Moldova’s new pro-Russian President Igor Dodon said in his first interview since winning the election on November 13 that his country’s relationship with the EU would “remain intact”, but there will be bilateral and trilateral talks with Moscow, for instance aimed at enabling the return of Moldovan goods to the Russian market.
In interviews, Dodon has toned down his pro-Russian rhetoric, but he firmly stressed his main intention to change the parliamentary majority through early elections and of revising the country’s political orientation based on economic rather than political grounds. While Dodon’s claim that membership of the Russia-led Eurasian Economic Union would bring more economic benefits than the EU free trade and association agreement is seen as having some merit, it overlooks the benefits implied by tighter ties with the EU in terms of rule of law and judicial reforms.
Besides criticism of the EU Association Agreement, Dodon expressed objections to the government’s agreement with the International Monetary Fund (IMF). The reforms stipulated by the IMF agreement are mainly welcome, Dodon admitted, underlining his own support for economic and judicial reforms, but he argued there are inappropriate provisions such as the ones on raising the retirement age, liberalising energy prices without the preparation of a safety net, and curbing the subsidies to farmers.
Some changes can take place when the people agree over them and when there is a majority in parliament to support them, he added.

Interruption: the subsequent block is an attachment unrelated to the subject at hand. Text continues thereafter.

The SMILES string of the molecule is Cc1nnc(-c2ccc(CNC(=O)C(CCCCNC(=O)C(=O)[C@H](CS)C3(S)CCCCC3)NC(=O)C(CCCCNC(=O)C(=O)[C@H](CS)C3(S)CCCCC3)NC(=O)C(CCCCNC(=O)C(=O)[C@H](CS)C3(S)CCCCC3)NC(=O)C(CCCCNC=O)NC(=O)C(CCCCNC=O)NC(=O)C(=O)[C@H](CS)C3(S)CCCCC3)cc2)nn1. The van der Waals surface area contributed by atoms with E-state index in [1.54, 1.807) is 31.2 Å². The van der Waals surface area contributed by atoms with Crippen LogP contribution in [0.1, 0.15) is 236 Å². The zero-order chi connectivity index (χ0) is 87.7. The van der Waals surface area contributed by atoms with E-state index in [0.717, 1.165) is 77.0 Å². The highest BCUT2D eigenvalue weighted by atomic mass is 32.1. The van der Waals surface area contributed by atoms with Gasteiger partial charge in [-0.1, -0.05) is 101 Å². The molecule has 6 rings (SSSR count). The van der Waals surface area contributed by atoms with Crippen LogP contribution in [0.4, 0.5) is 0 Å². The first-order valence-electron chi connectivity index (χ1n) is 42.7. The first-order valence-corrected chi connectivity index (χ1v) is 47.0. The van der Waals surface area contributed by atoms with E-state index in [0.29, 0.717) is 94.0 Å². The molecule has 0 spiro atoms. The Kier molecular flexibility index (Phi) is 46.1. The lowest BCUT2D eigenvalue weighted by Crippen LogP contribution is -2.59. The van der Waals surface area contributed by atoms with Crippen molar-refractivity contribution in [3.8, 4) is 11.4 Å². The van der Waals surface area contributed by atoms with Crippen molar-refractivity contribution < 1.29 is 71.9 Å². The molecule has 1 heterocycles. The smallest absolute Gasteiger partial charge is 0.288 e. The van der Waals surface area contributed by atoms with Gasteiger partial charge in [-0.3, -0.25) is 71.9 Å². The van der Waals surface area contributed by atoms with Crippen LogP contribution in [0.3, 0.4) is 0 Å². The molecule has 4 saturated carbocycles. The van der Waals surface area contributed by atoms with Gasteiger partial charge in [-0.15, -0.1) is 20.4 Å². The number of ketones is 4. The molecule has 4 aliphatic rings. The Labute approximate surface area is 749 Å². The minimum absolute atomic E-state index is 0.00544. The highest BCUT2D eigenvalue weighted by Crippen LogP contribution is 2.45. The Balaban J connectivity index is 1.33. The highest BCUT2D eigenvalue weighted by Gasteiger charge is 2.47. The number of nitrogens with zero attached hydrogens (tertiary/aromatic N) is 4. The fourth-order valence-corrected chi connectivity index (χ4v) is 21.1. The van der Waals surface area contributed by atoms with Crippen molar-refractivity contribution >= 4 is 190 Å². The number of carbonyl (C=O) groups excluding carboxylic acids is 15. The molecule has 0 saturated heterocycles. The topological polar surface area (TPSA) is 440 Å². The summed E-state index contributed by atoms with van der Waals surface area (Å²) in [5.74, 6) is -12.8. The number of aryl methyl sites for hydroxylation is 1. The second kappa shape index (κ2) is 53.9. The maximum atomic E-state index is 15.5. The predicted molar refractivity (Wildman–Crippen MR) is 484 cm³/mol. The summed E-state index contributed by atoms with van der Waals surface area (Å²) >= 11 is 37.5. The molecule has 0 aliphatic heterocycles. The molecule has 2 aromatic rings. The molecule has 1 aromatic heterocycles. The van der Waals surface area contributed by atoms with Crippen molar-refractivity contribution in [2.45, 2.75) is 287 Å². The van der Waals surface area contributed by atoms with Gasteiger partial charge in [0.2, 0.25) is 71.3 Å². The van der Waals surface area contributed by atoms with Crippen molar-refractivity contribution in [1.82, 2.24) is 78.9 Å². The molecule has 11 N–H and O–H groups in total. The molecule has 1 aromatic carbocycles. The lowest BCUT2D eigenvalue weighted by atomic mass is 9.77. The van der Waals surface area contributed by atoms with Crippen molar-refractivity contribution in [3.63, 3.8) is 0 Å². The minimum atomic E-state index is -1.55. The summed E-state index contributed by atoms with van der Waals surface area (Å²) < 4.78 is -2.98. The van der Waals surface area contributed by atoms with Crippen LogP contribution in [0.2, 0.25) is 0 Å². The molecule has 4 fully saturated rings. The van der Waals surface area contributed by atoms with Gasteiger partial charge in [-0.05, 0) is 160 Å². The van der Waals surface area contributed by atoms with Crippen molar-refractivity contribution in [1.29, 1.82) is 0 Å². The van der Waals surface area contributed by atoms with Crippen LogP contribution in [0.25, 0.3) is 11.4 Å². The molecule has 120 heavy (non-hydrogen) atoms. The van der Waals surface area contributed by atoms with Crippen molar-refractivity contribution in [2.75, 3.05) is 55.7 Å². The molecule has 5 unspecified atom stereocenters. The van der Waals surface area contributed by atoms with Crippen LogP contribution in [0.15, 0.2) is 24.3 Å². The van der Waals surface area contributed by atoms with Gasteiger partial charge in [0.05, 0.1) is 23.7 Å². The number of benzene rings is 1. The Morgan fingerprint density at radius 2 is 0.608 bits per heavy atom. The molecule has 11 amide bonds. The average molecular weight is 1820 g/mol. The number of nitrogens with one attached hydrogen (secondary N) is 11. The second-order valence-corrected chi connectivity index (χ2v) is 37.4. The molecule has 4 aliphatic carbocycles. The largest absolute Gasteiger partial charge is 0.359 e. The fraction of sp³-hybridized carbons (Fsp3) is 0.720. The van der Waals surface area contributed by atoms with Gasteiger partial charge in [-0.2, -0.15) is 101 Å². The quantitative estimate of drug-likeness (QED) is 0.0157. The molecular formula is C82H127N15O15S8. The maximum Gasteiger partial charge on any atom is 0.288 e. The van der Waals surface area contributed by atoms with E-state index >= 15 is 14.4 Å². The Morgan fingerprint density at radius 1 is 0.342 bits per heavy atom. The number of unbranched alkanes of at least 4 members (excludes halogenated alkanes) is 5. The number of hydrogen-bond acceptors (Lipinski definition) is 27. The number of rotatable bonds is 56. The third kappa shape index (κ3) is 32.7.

In fact, the room for manoeuvre is very limited for Dodon. Failure to comply with the provisions of the Association Agreement would result in immediate cancellation of the EU visa-free arrangement – a cost that Dodon cannot afford in the short term. Any talk of plans to cancel the Association Agreement at the cost of the visa-free agreement during the election campaign would have reduced his vote well below 50%. In the end, Igor Dodon won 52.2% of the vote, while his opponent in the race, Maia Sandu, who ran on an anti-corruption ticket, had 47.8%.
Dodon stressed that he is all for maintaining good relationships with the EU, but added that Moldova must restore economic ties with Russia and so his first visit would be to Moscow. Access to the Russian market and the situation of Moldovans working in Russia will be high on the agenda, he assured.
Moldova will aim to maintain a balance in terms of external orientation, he added, addressing concerns related to any swift re-orientation of the country toward Russia at the expense of scrapping its European integration ambitions.
The talks with Russia will start from square one, with Dodon saying that he is not aware of the so-called ‘Road Map’ drafted by Moscow and submitted by former Russian deputy PM Dimitry Rogozin to the Moldovan authorities. The Road Map conditions the return of Moldovan goods on the Russian market with the resolution of the conflict in the breakaway region of Transnistria, according to the draft document leaked to the media earlier this year.
Speaking of the separatist region, Dodon argued in favour of finding a solution under the OSCE-mediated 5+2 talks. The outcome of the talks, after their resumption this year, were broadly seen by analysts in Moldova, including some government officials, as detrimental to Moldova.
After such a solution is identified, public referenda should be held in both Modolova and Transnistria, and a new constitution should be endorsed, he explained, implying the federalisation of the country. He rejected the term of “federalisation” as politically biased, but admitted that Transnistria deserves special status within the state of Moldova.